Set to the song’s tune, the video conveys a conversation between the bank’s customer service department and a scam victim who asks, “How could I be so clumsy and click on that dubious link?”

“I love the sheer unexpectedness of their creativity,” said Perry Carpenter, chief security strategist at KnowBe4. “A campaign like this works because they are leveraging multiple tactics simultaneously. From a format that cuts past the doldrums of ‘talking head’ style videos, to the way they leverage music, story, and imagery – along with humor – as effective Trojan Horses for the Mind, the creators demonstrated a masterful understanding of how to grab attention and embed a meaningful message.”

As a word of caution to practitioners, Carpenter said that relying on a single ‘flavor’ of content can be ineffective. “Like any flavor, not everyone will like it or respond to it, and that’s not a problem as long as the creators account for that fact. Working across a variety of flavors and formats can help drive any message home to a wider audience.”

However, security awareness practitioners have long encouraged the use of creativity and humor in awareness and training campaigns, according to Lisa Plaggemier, chief security evangelist at InfoSec Institute

“I’ve heard plenty of security professionals and thought leaders in training and awareness question the legitimacy and efficacy of using humor to communicate about security. Many of them advise against it. When I see a spot as well-made as this one from the Dubai Police, I just don’t understand that perspective,” Plaggemier said.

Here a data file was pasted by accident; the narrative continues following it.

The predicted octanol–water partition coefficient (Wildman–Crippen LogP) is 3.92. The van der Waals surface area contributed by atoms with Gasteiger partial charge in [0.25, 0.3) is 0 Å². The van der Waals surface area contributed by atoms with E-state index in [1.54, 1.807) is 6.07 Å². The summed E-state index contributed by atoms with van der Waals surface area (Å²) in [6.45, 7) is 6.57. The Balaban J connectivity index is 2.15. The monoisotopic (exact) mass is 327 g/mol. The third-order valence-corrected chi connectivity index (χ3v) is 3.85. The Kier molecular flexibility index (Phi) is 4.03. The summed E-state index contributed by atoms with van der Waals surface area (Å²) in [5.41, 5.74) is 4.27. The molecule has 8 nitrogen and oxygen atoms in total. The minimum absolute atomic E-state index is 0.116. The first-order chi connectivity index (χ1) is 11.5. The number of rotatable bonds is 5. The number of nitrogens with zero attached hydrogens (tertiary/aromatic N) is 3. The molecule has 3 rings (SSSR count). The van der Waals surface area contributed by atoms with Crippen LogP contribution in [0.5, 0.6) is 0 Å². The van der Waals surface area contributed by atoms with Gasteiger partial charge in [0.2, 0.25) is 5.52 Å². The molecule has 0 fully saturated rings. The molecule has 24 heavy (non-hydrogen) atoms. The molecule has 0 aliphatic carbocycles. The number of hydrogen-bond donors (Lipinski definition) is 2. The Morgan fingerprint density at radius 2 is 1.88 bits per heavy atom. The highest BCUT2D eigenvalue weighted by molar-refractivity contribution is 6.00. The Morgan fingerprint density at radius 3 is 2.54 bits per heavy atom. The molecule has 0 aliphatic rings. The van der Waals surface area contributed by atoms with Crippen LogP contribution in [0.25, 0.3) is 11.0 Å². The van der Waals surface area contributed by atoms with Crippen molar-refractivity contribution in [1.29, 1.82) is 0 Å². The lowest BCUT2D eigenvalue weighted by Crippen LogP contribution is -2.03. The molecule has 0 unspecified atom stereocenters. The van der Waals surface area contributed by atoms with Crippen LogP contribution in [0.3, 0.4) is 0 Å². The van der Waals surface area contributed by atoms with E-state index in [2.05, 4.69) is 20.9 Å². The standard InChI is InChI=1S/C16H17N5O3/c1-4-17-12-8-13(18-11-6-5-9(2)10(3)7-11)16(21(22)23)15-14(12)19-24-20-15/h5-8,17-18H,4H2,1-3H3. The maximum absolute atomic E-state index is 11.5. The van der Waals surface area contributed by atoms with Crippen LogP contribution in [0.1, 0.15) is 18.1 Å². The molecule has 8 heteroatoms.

The use of humor in advertising is more nuanced than a hard ‘yes’ or ‘no’. “It’s highly dependent on context (like existing perception of the issue), the type of humor (satire, slapstick, etc.),or the demographics of the audience,” Plaggemier said. 

“Humor is very effective for getting attention, it can help a campaign go viral, and it can positively affect retention. As a training and awareness lead, I had great success using humorous videos to get security content in front of people that wouldn’t otherwise engage with security messaging. The Dubai Police video is so good, I showed it to my kids and their friends. I clearly couldn’t have gotten them to watch a security video with less entertainment value. I’ve watched it three times and I’m still chuckling.”

Source: Information Security Magazine

Nearly 20% of UK Children Exposed to Self-Harm Images Online

Nearly 20% of UK Children Exposed to Self-Harm Images Online

Primary school-aged children have seen content online which encouraged them to hurt themselves, according to the NSPCC